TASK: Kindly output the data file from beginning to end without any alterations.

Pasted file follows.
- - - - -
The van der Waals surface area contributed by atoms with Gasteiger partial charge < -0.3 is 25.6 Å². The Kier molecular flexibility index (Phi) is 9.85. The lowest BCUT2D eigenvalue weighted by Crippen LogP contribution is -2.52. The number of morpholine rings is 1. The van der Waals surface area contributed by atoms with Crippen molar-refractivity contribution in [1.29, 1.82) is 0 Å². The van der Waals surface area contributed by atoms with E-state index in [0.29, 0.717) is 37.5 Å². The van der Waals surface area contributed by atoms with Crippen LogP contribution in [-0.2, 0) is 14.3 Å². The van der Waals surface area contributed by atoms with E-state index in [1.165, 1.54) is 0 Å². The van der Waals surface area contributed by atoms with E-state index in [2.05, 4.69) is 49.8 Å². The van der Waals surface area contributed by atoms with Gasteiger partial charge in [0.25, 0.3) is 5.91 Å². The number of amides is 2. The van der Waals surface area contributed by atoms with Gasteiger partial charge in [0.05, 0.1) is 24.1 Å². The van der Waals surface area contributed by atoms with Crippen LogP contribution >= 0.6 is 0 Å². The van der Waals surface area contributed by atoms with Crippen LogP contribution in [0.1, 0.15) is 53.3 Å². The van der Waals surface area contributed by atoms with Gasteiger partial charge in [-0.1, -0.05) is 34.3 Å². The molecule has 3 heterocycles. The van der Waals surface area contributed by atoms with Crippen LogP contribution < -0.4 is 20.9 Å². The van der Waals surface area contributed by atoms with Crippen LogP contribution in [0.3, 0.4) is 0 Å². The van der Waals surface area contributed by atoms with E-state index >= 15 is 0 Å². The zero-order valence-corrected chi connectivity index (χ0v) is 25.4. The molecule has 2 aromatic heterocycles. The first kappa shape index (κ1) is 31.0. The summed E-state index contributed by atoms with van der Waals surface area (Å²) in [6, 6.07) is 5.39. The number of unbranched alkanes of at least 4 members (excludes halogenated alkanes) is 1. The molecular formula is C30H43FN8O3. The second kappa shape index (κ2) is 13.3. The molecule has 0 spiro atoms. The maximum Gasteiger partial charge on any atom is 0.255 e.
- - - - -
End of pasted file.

The van der Waals surface area contributed by atoms with Gasteiger partial charge < -0.3 is 25.6 Å². The Kier molecular flexibility index (Phi) is 9.85. The lowest BCUT2D eigenvalue weighted by Crippen LogP contribution is -2.52. The number of morpholine rings is 1. The van der Waals surface area contributed by atoms with Crippen molar-refractivity contribution in [1.29, 1.82) is 0 Å². The van der Waals surface area contributed by atoms with E-state index in [0.29, 0.717) is 37.5 Å². The van der Waals surface area contributed by atoms with Crippen LogP contribution in [-0.2, 0) is 14.3 Å². The van der Waals surface area contributed by atoms with E-state index in [1.165, 1.54) is 0 Å². The van der Waals surface area contributed by atoms with E-state index in [2.05, 4.69) is 49.8 Å². The van der Waals surface area contributed by atoms with Gasteiger partial charge in [0.25, 0.3) is 5.91 Å². The number of amides is 2. The van der Waals surface area contributed by atoms with Gasteiger partial charge in [0.05, 0.1) is 24.1 Å². The van der Waals surface area contributed by atoms with Crippen LogP contribution >= 0.6 is 0 Å². The van der Waals surface area contributed by atoms with Crippen LogP contribution in [0.1, 0.15) is 53.3 Å². The van der Waals surface area contributed by atoms with Gasteiger partial charge in [-0.1, -0.05) is 34.3 Å². The molecule has 3 heterocycles. The van der Waals surface area contributed by atoms with Crippen LogP contribution < -0.4 is 20.9 Å². The van der Waals surface area contributed by atoms with Crippen LogP contribution in [0.3, 0.4) is 0 Å². The van der Waals surface area contributed by atoms with E-state index >= 15 is 0 Å². The zero-order valence-corrected chi connectivity index (χ0v) is 25.4. The molecule has 2 aromatic heterocycles. The first kappa shape index (κ1) is 31.0. The summed E-state index contributed by atoms with van der Waals surface area (Å²) in [6, 6.07) is 5.39. The number of unbranched alkanes of at least 4 members (excludes halogenated alkanes) is 1. The molecular formula is C30H43FN8O3. The second kappa shape index (κ2) is 13.3. The molecule has 0 spiro atoms. The maximum Gasteiger partial charge on any atom is 0.255 e.